In the Middle East, organ music is perceived as a specific repertoire of high quality that Christians can offer the culture of the different countries, as organs are present almost exclusively in churches.
This is why the Custody of the Holy Land established the Terra Sancta Organ Festival in 2014 in the places where it is present. In Lebanon, the festival is organized together with Notre Dame University and takes the name of the Lebanese Pipe Organ Week, which this year is held from 2nd to 10th February in various places.
In recent years, Lebanon has been seeing a renewed interest in the largest musical instrument: many organs have been restored and new ones are being built. The Lebanese Pipe Organ Week is an incentive to this rebirth, inviting organists of international level.
Nine concerts in nine days with organists from France (Frédéric Blanc), Italy (FerrucioBartoletti), Poland (Roman Perucki), Germany (Matthias Bublath), Hungary (Zita Nauratyill), Austria (Ulrich Walther ) and the Vatican City (Juan ParadellSolé, who is Spanish, but also holds Italian citizenship, is the resident organist of the “Sistine” Pontifical Musical Chapel and plays regularly in the celebrations of the Pope in St Peter’s) as well as other musicians for chamber music. The collaboration with the Lebanese National Higher Conservatory of Music allows having the Lebanese Philharmonic Orchestra for major concern for organ and orchestra. It is an extraordinary opportunity from the artistic point of view which is offered this year to the organ built by the Italian organ-maker Saverio Anselmi Tamburinifor the “O-Club” ofAntelias (the only organ not in a church, but in a discotheque) which lets the festival opens up to repertories other than classical music, such as progressive rock and jazz (for the details on the musicians and programme, please see the site of the festival www.solfestival.org).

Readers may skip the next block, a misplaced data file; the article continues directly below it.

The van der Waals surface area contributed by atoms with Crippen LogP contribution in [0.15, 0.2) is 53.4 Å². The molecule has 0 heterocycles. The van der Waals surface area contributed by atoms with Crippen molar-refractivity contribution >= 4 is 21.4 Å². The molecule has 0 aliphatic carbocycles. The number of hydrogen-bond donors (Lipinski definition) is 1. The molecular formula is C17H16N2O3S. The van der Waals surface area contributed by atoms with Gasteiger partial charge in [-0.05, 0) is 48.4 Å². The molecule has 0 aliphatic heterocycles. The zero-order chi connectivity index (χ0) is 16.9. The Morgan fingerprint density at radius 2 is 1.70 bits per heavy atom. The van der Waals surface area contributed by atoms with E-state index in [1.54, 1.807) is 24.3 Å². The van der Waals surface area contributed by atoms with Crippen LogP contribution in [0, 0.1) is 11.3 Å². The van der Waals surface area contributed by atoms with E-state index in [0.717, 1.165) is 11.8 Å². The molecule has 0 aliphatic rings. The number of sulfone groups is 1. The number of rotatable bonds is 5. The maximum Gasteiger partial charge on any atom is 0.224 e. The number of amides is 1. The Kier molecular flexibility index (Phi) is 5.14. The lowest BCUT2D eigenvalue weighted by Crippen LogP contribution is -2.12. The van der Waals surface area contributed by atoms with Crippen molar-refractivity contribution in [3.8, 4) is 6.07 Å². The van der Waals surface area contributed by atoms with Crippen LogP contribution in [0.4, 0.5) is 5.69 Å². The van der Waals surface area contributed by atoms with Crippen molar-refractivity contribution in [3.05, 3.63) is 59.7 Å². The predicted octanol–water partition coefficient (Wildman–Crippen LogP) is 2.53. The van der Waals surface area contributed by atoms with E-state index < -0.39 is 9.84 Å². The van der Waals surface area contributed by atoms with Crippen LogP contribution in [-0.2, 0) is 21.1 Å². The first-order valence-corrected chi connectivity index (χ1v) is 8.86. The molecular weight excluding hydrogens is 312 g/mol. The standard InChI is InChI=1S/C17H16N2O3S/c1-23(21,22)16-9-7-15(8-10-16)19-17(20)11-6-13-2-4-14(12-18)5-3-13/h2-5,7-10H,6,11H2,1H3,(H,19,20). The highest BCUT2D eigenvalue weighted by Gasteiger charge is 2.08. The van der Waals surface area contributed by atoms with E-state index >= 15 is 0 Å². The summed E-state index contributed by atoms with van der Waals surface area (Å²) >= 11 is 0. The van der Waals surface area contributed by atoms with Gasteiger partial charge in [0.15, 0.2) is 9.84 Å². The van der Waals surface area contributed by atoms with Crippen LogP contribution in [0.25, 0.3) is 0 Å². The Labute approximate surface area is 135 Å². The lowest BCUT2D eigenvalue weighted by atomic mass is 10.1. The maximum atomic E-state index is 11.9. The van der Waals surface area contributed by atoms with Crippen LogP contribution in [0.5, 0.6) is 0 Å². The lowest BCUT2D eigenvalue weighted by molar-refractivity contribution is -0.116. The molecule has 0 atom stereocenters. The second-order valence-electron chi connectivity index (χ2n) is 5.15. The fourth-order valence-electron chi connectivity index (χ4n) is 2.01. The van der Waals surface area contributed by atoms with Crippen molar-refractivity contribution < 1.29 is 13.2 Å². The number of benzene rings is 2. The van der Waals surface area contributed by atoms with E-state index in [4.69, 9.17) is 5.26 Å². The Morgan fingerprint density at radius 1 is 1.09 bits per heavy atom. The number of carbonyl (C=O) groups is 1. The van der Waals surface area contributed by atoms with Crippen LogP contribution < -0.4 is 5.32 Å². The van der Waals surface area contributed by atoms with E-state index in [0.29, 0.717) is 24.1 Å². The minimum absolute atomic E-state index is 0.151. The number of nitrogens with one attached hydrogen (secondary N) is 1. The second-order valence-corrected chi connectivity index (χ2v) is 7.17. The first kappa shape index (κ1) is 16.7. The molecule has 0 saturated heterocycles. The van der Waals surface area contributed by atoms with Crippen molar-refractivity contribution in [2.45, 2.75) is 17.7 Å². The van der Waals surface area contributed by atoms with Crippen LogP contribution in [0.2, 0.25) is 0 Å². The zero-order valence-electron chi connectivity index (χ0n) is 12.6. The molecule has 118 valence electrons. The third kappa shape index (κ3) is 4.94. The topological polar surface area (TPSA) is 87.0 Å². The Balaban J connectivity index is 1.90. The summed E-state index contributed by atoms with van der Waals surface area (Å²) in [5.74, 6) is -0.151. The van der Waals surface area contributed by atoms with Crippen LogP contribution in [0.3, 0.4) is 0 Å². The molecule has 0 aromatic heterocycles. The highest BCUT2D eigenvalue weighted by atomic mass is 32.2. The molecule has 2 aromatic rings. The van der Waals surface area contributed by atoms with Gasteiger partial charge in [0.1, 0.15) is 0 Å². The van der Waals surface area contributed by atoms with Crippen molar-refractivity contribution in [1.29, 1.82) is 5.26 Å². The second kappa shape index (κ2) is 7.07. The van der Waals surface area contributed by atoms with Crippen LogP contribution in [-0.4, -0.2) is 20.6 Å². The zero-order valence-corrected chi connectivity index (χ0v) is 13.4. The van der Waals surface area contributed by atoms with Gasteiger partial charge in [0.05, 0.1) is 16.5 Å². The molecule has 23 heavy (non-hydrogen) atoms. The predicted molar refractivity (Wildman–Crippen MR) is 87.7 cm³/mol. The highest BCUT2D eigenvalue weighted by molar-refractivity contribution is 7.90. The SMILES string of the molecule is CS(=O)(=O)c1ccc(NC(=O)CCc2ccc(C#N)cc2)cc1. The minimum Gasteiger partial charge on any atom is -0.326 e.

Lebanon has a very intense cultural life and there is one festival after the other: in this panorama, the Lebanese Pipe Organ Week stands out for being the only festival dedicated to the organ and above all for being the only festival that covers the whole country, with concerts from Beirut to Tripoli, via Mount Lebanon, until the South and the Bekaa Valley are also reached next year. There are “new entries” in every edition, and this year they include the new organ of the Friars Minor in harissa, given by Swiss benefactors thanks to the Commissariat of the Holy Land of Switzerland.
The Lebanese Pipe Organ Week is also an occasion for the meeting, regardless of religious belonging, a unique opportunity offered to all to listen to the sound of the organ outside its liturgical context. In this regard, the concerts in the Franciscan churches of harissa and Tripoli are part of the commemoration of the 800th anniversary of the arrival of St Francis in the Middle East and his famous encounter with the sultan, today considered a model of dialogue of peace between Christians and Muslims.
In addition to private sponsors, the Lebanese Pipe Organ Week enjoys the institutional support of the Embassies of Austria, Spain, Poland (through the Phoenicia Foundation of St. Charbel), the InstitutFrançaisand the Italian Institute of Culture of Beirut.